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August 06, 1993 - Image 36

Resource type:
Text
Publication:
The Detroit Jewish News, 1993-08-06

Disclaimer: Computer generated plain text may have errors. Read more about this.

A Day In The Life Of
A Working Dad

R.J. KING SPECIAL TO THE JEWISH NEWS

at's a typical
school day like for a
single father? For
Michael Layne, a
West Bloomfield resident, it
means waking up every
morning at 7 a.m. to pre-
pare lunch for his 5-year-old
son, Josh.
"I try to make Josh's
lunch very balanced, which
means a lot of fresh fruit,
maybe a turkey sandwich,
and yogurt," said Mr.
Layne, 42, a partner with
Marx Layne & Co., a mar-
keting and public relations
firm in Farmington Hills.
"Then I get ready, take a
shower, get Josh up and
help him get dressed.We
have breakfast together and

W

then Josh takes a school bus
at 8:30 a.m."
Fifteen minutes later, Mr.
Layne is at the office assist-
ing companies with new
product introductions, event
marketing or crisis manage-

Michael Layne is
adept at balancing
his career and
caring for 5-year-
old Josh.

meet.
Following school, Josh
takes the 3:30 bus home

and is met by Soraya Azzi, a
former kindergarten teacher
in Brazil, who now works as
a nanny. The two spend the
rest of the afternoon going
over homework, reading
books or attending any
number of private instruc-
tional programs like karate.
"I usually get home
between 7:30 and 8 p.m.,"
said Mr. Layne. "Josh and I
will eat a late dinner, read a
book and then he's in bed by
9:30 p.m. On the weekends,
I'll read the paper (on
Saturday mornings) while
Josh watches cartoons. "In
the afternoon, we'll either
go to work together if some-
thing needs to be done or
head to the Franklin Health

Club and swim in the pool.
During the summer, Josh
has day camp, so he gets
home a little later (4:30
p.m. on weekdays) and is
met by the nanny."
A child of the '50s, Mr.
Layne said he grew up in a
home where his father
worked in an office while
his mother attended to the
children.
"Being a parent today is
a lot different than it was
when I was growing up,"
said Mr. Layne. "There are
more demands on your
time, but somehow I man-
age to get everything done.
But on some days, I can
tell you, I'm just exhaust-
ed."



A Day In The Life Of
A Working Mom

R.J. KING SPECIAL TO THE JEWISH NEWS

ast June, Wendy
Shepherd-Bates, a
marketing expert who
specializes in child
advocacy issues, exchanged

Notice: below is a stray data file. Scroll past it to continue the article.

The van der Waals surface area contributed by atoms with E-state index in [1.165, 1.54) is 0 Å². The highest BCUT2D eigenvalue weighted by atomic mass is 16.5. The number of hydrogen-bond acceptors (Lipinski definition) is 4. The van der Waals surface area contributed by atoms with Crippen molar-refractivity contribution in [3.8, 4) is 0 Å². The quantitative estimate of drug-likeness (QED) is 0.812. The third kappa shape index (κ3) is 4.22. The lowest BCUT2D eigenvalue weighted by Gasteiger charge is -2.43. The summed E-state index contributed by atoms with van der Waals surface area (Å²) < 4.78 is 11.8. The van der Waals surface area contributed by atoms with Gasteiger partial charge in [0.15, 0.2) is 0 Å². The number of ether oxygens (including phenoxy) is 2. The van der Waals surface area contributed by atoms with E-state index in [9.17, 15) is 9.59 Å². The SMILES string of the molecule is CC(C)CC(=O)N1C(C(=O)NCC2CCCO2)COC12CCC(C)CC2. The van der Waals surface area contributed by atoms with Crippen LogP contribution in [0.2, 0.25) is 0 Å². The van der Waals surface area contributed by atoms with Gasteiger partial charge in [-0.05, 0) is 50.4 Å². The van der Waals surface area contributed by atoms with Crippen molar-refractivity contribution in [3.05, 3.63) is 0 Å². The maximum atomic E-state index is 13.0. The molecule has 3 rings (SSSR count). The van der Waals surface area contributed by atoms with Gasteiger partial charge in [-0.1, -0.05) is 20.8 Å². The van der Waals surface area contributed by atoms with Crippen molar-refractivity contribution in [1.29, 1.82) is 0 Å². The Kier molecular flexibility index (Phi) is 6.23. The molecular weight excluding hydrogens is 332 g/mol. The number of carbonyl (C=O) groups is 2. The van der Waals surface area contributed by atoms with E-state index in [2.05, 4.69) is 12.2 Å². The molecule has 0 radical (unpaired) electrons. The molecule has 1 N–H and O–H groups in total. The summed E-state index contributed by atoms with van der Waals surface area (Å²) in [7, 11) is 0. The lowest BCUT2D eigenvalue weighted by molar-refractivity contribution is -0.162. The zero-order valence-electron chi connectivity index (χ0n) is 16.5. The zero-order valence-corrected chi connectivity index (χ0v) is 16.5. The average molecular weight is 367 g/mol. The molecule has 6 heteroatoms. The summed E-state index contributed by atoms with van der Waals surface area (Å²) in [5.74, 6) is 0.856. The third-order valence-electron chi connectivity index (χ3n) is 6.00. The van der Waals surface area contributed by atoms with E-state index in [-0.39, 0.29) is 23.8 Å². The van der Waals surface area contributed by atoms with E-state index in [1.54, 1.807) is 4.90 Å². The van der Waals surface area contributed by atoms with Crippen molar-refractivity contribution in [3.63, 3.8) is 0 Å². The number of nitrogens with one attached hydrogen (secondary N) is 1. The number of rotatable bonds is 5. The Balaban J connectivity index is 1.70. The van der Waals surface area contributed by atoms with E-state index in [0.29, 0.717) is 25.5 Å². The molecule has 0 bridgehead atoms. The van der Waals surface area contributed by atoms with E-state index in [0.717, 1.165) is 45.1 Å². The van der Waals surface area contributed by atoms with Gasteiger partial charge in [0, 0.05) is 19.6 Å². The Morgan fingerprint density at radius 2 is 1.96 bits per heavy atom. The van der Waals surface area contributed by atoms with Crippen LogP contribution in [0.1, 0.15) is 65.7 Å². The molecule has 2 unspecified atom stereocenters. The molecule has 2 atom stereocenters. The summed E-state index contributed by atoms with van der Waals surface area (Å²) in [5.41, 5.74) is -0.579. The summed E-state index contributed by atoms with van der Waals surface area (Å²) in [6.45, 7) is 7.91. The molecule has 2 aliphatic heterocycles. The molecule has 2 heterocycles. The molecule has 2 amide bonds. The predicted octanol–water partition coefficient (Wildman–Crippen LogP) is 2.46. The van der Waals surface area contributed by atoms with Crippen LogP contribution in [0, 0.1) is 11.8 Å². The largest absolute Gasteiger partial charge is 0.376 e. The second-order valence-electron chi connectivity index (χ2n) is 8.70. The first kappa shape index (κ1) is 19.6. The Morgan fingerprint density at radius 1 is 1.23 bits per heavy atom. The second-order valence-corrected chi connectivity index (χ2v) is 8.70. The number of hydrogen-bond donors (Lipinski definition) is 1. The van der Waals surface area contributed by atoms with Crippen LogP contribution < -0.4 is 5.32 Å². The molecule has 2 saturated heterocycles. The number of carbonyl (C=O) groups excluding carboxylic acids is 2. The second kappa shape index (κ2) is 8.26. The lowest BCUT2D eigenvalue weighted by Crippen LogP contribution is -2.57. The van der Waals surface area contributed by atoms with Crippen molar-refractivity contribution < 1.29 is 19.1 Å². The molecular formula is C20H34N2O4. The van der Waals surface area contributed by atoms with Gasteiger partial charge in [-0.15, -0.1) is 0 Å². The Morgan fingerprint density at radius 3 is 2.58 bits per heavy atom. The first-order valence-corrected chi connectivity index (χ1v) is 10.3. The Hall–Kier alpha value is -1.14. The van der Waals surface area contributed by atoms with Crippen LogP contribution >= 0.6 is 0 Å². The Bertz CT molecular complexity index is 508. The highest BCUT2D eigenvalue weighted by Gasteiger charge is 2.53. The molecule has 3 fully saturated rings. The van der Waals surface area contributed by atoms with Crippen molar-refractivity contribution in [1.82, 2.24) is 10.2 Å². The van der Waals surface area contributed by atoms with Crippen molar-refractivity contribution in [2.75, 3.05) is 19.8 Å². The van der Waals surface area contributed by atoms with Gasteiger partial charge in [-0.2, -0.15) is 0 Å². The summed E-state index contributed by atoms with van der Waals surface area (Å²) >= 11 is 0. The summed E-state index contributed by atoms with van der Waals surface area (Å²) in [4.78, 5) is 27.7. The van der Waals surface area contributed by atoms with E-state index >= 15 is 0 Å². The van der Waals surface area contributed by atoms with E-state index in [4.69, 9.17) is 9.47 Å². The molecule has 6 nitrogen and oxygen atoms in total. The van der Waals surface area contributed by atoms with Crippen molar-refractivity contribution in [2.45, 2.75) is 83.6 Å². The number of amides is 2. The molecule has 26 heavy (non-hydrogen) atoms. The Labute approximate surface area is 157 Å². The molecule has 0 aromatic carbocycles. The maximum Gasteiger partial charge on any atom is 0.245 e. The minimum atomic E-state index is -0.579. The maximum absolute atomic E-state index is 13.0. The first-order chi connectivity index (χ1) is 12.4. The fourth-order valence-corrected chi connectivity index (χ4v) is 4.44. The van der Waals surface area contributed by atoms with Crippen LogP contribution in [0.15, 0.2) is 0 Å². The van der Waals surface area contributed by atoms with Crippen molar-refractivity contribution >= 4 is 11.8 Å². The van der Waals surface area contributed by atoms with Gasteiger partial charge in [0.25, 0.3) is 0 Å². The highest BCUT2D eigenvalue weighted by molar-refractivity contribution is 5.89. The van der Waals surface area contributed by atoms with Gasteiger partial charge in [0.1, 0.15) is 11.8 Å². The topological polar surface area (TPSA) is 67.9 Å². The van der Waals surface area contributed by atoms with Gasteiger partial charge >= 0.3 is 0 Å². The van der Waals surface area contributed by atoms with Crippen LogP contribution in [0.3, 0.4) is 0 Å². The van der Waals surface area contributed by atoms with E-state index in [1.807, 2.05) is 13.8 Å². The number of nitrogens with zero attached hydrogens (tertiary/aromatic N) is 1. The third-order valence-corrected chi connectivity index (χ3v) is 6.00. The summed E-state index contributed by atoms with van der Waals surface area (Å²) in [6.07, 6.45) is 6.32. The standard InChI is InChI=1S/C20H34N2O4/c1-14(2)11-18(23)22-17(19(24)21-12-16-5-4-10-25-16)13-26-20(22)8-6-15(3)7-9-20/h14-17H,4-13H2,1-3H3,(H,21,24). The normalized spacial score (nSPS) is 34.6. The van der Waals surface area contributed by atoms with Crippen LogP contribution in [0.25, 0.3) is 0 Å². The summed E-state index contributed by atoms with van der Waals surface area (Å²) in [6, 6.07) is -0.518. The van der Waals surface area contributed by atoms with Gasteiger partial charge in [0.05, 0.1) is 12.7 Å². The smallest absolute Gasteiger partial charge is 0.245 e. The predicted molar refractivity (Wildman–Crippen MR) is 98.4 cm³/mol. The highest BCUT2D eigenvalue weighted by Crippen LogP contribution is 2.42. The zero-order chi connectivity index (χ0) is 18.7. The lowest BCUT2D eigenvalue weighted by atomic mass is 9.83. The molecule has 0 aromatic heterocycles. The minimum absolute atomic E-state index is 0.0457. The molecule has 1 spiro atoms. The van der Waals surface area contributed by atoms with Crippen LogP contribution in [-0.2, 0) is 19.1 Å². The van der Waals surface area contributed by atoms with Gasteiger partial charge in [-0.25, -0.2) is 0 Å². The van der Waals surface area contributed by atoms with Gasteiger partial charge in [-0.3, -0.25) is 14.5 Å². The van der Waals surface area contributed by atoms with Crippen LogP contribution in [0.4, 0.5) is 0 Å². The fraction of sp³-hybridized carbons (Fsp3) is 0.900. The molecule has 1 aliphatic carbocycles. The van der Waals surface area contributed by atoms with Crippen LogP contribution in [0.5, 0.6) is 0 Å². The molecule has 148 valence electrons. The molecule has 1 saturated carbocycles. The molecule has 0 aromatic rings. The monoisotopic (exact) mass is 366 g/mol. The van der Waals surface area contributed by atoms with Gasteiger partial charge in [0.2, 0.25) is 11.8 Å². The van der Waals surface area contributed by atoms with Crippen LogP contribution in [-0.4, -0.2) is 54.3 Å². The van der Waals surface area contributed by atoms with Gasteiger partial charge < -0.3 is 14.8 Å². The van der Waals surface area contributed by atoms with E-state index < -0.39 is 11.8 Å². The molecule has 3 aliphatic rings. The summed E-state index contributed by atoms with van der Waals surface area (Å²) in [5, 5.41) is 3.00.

corporate life for a home
office staffed in part by her
two children, Frannie, 9,
and Jesse, 6.
"We have two telephone
lines, one for the home and
one for business," said Ms.
Shepherd-Bates. "If I'm on
the business line and
Frannie needs to get my
attention, she'll write me
elaborate notes like: 'Sorry
to interrupt, Mom. But can
I have a snack?'
"But Jesse will just stand
at the door and assess the
situation. If he feels I'm
going to be a long time,
he'll go and come back.
The children are also in
charge of the house
phone, so in a sense
they're my helpers."
While Ms. Shep-
herd-Bates said she
misses everyday
contact with her for-
mer colleagues at Family
Works, a non-profit group in
Troy which specializes in
promoting issues common to

Li

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30

working families, she holds
no longing for weekday traf-
fic delays, office stress and
countless meetings.
Of her first two months
away from corporate
America, Ms. Shepherd-
Bates, who equipped her

Wendy
Shephard-Bates
always has been
an advocate for
children. A mother
of two, she
recently said
goodbye to
corporate America
to work out
of her home.

residential office with a
Macintosh personal comput-
er, printer, modem, fax
machine and answering
machine reflected on the
highs and lows of working
at home.

"It's been an interesting
experience. Things will
change when the kids go to
school. If one of them gets
sick, it's easier to flex my
schedule and I don't have to
call into the office to get the
time off. You can also set
your own vacation hours,
something I wasn't able to
do before," she said, from
her former sewing room.
"But I'm still figuring out
where work stops and the
kids start. The reason I
made the switch was
because of a strong desire to
be with my kids. I'm able to
address their summer needs
much better and participate
in PTA meetings or camping
trips or shop for groceries
during the day."
The switch to a neighbor-
hood setting has also meant
sizeable savings. When Ms.
Shepherd-Bates commuted
every weekday to the office,
she spent a considerable
sum on fuel, car phone
charges and professional
attire. Those reductions are
offset somewhat, however,
by an increase in residential
phone charges.
On occasions when Ms..

Shepherd-Bates, whose resi-
dential dress code entails
comfortable apparel and no
shoes, attends meetings or
seminars out of town,
Frannie and Jesse either
spend time with nearby rel-
atives or go to work with
their father, Dan Bates, an
attorney in private practice
in Waterford.
"Right now I'm looking for
a laser printer and a copy
machine," said Ms.
Shepherd-Bates. "If I get a
copier I'll never have to
leave home. But (working in
a home office) isn't for
everyone. I am lucky in that
I have a real cooperative
husband who is very sup-
portive."
Ms. Shepherd-Bates said
a home office allows her to
better practice what she
preaches —providing the
best possible support for her
family. "I love being with
my kids and I feel very for-
tunate that my home office
allows me to better manage
my time. My husband and I
are a couple of former hip-
pies and quality of life is
very important to us."



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